Horror movies have been fascinating, actually horror stories in general have been. But roles for certain groups of people (in this case people of color) have been small to not even existent. Now of course you can make the case for native Americans or Asian Americans, but that can be a different movie (one I'd watch for sure). So this concentrates on Black people in horror movies - in front and behind the camera. Except for a short mention of 90s movies in general (like Boyz'N'the hood) this really does not stray aways from the genre it says in the title it will be about.
And while I wouldn't have minded having a nod to something like "In the Heat of the Night", it overall is better to not stray away from the path it set out. This is based on a book, but has so many different people talking about the History of Black Horror movies. If you are a fan of the Genre many, if not all will mean something to you. And watching this almost makes me want to revisit Blackula - I kinda liked it anyway, but with the background you get with this documentary and what the director tells us he had to go through .... it puts a whole new level on the whole thing and viewing experience.
As a big Romero fan, just the mention of Night of the living Dead (or any of the others, Ken Foree is one of the people being interviewed) makes me happy. But it is obvious what an impact the movie had and how it was perceived. It is even better to know that the role wasn't written specifically for a Black actor. As Romero has famously said, Duane Jones was just the best actor to audition. When I watched it, I was thinking "wow having the guts to cast someone in the lead role back then ... awesome". And if you had the opportunity to meet Romero you could see him for what he is. Like your good natured Grandpa who was open to everyone. That doesn't change how Night ended - and while I will not spoil that, I'll say it left me quite drained. And if I was or felt that way, hearing how people from that era saw it and how they related, gives it another layer alltogether.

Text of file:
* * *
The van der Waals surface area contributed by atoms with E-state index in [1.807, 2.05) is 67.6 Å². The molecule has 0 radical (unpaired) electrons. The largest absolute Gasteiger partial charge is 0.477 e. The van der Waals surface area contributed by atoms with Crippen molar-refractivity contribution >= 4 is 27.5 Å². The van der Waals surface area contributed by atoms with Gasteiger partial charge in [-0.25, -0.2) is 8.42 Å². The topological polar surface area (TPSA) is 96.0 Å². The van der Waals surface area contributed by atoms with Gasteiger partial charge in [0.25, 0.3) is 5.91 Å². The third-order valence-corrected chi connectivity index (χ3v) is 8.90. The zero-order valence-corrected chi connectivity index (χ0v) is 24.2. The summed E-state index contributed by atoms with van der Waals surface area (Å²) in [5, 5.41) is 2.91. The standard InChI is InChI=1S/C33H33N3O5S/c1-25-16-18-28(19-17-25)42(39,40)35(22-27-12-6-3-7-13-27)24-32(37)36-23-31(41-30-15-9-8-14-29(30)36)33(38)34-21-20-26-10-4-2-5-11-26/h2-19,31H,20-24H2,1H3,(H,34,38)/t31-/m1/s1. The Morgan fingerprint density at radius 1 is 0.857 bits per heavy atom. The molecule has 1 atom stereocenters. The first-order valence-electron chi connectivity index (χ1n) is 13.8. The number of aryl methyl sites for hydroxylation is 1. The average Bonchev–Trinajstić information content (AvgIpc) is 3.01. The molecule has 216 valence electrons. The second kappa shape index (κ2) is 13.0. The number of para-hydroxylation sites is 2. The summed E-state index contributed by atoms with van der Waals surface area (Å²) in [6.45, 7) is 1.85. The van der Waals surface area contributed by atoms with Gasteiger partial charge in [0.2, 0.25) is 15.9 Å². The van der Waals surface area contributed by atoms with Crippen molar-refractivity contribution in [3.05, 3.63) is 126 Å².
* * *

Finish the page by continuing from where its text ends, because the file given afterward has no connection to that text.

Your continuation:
I just scratched the surface, the movie mentions good movies and bad movies (and things in between, I really want to watch a movie called Abby now - it sounds horrible ... in a fun and good way) - and I hope if it comes out on Disc there will be at least another hour of additional material/interviews! Ending with some "outtakes" during the end credits rounds up a great overall impression I got from this. Highly recommendable ...
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